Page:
Current State of Patent Eligibility and Potential Reform
Will there be patent eligibility reform following the Senate Committee hearings?
Major points of contention during the hearings were (1) the patentability of human genes, (2) whether proposed changes to 35 U.S.C. § 112(f) would require unnecessarily detailed invention descriptions, (3) the bill’s proposed definition of “useful,” and (4) the bill’s proposed language within § 100(k). The bill is now being revised and a final bill may be reintroduced as quickly as the first week of July.
Reform efforts have been underway for some time to rectify the uncertainty caused by the Supreme Court’s interpretation of 35 U.S.C. § 101 (“Section 101”) in Alice Corp. v. CLS Bank International (“Alice”). The Alice decision and prior Supreme Court cases have established narrow and uncertain grounds for patent eligibility and made it significantly more difficult to patent computer-implemented inventions.
The heads of the Senate and House Intellectual Property Subcommittees recently released a draft bill focusing on reforming Section 101 of the Patent Act. There are a few significant changes the bill would make. First, the draft includes a provision stating Section 101 shall be construed in favor of eligibility. It also eliminates all judicially created exceptions to subject matter eligibility, which would abrogate the Alice decision. Additionally, the draft has a new proposed definition of the word “useful.”
The committee held three hearings on June 4th, 5th and 11th, with forty-five panelists of various backgrounds, to solicit feedback on the proposed bill. Senators Thom Tillis and Cris Coons led the hearings.
(1) Major Point of Contention- Patentability of Human Genes
A major point of contention that was raised by panelists, particularly, representatives of the American Civil Liberties Union (ACLU), was whether human genes will be patentable if the bill is passed. Panelists debated whether the bill would abrogate Association for Molecular Pathway v. Myriad Genetics, Inc., (“Myriad”) which bars a company from patenting a gene as it exists in the human body.
Some panelists however, argued that overruling Myriad would be beneficial, asserting that patent protection is needed to promote research on natural materials for medical advancements.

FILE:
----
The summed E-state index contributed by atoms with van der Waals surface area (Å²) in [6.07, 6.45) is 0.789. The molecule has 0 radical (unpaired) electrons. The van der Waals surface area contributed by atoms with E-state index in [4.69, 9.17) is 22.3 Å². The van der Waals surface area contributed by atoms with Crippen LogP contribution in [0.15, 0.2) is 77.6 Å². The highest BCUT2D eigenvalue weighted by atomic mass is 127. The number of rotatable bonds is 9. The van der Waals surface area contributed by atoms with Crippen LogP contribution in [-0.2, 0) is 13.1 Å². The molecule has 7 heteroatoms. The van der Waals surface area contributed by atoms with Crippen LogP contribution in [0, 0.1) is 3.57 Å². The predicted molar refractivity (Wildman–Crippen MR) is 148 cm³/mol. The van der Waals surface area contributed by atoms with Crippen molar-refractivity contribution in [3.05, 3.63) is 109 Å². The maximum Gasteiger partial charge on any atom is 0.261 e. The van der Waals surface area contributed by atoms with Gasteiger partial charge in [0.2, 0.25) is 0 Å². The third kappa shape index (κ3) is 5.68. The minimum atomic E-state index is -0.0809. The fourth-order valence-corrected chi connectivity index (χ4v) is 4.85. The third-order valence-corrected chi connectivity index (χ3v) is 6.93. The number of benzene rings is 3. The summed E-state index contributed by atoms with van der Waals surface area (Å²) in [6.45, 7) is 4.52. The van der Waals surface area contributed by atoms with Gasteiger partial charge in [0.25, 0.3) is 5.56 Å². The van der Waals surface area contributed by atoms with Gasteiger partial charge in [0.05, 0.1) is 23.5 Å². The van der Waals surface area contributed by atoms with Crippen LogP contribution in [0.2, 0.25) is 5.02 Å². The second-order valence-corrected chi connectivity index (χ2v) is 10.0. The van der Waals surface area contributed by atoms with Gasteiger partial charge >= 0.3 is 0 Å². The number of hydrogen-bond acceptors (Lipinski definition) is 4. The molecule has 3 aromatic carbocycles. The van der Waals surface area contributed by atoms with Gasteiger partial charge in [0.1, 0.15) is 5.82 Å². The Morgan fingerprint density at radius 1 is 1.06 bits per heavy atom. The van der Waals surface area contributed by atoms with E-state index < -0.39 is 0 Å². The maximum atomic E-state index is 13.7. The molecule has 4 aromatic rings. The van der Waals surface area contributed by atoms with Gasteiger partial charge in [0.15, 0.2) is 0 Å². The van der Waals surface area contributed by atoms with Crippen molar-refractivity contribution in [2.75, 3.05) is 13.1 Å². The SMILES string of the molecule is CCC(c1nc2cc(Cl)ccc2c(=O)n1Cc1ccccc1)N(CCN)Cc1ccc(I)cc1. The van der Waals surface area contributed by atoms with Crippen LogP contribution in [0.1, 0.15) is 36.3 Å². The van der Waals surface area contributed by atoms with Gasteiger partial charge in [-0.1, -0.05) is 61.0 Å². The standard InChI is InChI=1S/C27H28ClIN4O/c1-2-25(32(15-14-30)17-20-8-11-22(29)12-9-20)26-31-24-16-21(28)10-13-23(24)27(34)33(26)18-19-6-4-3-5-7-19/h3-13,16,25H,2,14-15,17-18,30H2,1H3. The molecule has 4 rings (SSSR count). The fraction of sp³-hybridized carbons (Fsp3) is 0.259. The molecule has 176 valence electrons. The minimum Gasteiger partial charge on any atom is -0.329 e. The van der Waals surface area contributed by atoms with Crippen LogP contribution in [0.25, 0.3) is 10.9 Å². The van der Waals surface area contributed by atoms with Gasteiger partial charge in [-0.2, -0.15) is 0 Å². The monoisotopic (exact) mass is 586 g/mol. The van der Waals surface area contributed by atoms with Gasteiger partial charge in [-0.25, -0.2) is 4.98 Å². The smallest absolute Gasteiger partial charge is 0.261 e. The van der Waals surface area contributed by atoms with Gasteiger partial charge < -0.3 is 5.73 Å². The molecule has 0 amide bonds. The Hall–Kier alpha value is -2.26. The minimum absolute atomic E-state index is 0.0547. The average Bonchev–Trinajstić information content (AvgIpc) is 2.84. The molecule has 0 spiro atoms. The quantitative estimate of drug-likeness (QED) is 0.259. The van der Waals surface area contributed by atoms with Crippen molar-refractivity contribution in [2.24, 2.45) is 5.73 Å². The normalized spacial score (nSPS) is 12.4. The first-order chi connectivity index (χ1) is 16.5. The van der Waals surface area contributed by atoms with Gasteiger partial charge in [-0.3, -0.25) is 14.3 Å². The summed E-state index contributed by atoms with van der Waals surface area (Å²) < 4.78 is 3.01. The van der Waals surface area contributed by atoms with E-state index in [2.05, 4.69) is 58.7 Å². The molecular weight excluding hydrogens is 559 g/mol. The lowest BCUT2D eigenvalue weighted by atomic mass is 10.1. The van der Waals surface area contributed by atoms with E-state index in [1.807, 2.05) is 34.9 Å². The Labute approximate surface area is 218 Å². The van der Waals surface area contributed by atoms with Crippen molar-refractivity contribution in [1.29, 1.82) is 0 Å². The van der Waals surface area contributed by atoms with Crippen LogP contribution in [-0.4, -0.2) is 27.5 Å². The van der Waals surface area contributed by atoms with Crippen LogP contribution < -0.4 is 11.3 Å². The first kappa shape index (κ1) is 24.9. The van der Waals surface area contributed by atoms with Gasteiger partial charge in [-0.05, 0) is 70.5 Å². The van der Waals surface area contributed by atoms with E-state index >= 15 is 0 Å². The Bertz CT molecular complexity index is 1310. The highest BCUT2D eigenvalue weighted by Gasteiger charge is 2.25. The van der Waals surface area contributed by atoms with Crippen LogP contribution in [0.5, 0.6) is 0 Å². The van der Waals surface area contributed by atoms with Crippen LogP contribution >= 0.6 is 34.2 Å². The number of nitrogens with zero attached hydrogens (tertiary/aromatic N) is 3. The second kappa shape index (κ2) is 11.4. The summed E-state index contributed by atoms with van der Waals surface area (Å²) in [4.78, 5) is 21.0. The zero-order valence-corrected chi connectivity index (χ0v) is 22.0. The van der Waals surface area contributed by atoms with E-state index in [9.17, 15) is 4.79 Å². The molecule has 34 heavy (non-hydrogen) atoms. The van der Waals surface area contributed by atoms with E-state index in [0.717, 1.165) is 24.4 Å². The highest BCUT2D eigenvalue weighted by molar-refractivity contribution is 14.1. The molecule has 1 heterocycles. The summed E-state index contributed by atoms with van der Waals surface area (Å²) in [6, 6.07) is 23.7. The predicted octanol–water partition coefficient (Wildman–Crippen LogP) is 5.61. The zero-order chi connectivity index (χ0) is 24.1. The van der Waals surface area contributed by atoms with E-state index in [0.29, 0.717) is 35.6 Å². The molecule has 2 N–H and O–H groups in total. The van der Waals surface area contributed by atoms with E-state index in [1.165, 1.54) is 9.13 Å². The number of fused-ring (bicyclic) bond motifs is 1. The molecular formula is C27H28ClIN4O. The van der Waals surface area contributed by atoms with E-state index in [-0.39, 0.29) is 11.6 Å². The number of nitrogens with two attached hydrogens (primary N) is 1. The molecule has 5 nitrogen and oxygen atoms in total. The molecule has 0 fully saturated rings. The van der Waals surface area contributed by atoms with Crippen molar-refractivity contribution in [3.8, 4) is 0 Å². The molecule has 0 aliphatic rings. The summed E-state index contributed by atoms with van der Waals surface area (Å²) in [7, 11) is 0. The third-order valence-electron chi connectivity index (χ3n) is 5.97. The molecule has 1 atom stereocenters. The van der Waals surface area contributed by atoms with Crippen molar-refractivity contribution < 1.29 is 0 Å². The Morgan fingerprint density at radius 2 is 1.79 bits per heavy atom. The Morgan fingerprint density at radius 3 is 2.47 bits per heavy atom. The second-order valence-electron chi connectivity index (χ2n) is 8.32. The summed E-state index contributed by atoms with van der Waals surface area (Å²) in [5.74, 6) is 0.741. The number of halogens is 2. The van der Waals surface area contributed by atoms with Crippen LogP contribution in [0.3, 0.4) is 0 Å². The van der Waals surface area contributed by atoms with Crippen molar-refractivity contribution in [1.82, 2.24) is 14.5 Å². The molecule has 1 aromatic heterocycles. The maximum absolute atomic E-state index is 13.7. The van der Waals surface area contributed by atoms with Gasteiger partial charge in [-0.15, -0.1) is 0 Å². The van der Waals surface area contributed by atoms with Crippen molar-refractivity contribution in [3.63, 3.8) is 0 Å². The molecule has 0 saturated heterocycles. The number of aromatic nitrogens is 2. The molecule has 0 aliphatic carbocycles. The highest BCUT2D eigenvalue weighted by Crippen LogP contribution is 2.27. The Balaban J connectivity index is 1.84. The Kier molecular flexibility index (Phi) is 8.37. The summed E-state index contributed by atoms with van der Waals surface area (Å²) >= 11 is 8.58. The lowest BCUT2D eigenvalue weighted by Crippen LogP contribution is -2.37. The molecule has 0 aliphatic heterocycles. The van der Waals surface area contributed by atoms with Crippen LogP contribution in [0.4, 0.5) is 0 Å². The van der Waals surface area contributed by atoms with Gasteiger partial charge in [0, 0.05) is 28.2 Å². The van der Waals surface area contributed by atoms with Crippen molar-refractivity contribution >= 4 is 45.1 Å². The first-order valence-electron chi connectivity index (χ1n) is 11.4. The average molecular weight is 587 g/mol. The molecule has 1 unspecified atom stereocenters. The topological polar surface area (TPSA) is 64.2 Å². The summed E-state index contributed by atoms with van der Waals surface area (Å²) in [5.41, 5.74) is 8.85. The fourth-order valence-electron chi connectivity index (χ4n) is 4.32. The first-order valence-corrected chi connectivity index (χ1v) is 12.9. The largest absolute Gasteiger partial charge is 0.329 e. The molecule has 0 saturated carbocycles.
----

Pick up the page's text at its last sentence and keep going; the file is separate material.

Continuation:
Senator Coons responded that he and Senator Tillis have no intention to overrule Myriad. And Senator Tillis dismissed the fear that the bill would allow human genes to be patentable and maintained that the issue did not need to be addressed in a redrafted bill.
Consensus of Concerns- § 112(f), definition of “useful,” and § 100(k)
There seemed to be a general consensus of concern over the following provisions of the draft bill:
(2) 112 (f)
Concerns were voiced about the language used in Section 112(f), particularly that this provision would have “disastrous” consequences for tech patents, as it would force inventors to describe their inventions in impossibly meticulous detail. Others voiced uncertainty as to how the provision would be applied by the courts.
Proponents of the reform fear that the new definition of “useful” could be construed too narrowly, while opponents fear that it could be applied too broadly.
(4) 100 (k)
The language of provision 100(k) was challenged, many panelists asserting the terms “field of technology” and “human intervention” would create “long term confusion.”
Proponents of the Proposed Bill- Need for Reform
The proponents of the patent eligibility bill made a few key points and arguments throughout the hearings. These included:
- The current patent law is “excessively incoherent, inconsistent, and chaotic,” and the reform is creating much needed clarification.
- The limits created by the Supreme Court have put the United States at a competitive disadvantage as it is easier to secure patents in other countries. The United States’ patent system is now weaker in comparison to other countries.
- The limits created by the Supreme Court need to be abrogated.
- The lack of protection of patents is inhibiting critical advancements, particularly those in the medical field.
Opponents of the Proposed Bill- Major Critiques
The opponents and critics of the bill made a few key points and arguments throughout the hearings as well. These included:
- Current patent law is not a mess. The decision in Alice should not be abrogated as it enables courts to quickly discard invalid patents.
- The proposed bill will encourage and facilitate overly broad patents.
- Lawsuits and undue costs on the public may increase as a result of the proposed bill.
- The proposed bill will impede development.
Senator Tillis noted the overarching concerns of the panelists on both sides, and that there would be “further refinements” to the bill, which he hoped could be done quickly and that a final bill will be introduced sometime after the July fourth recess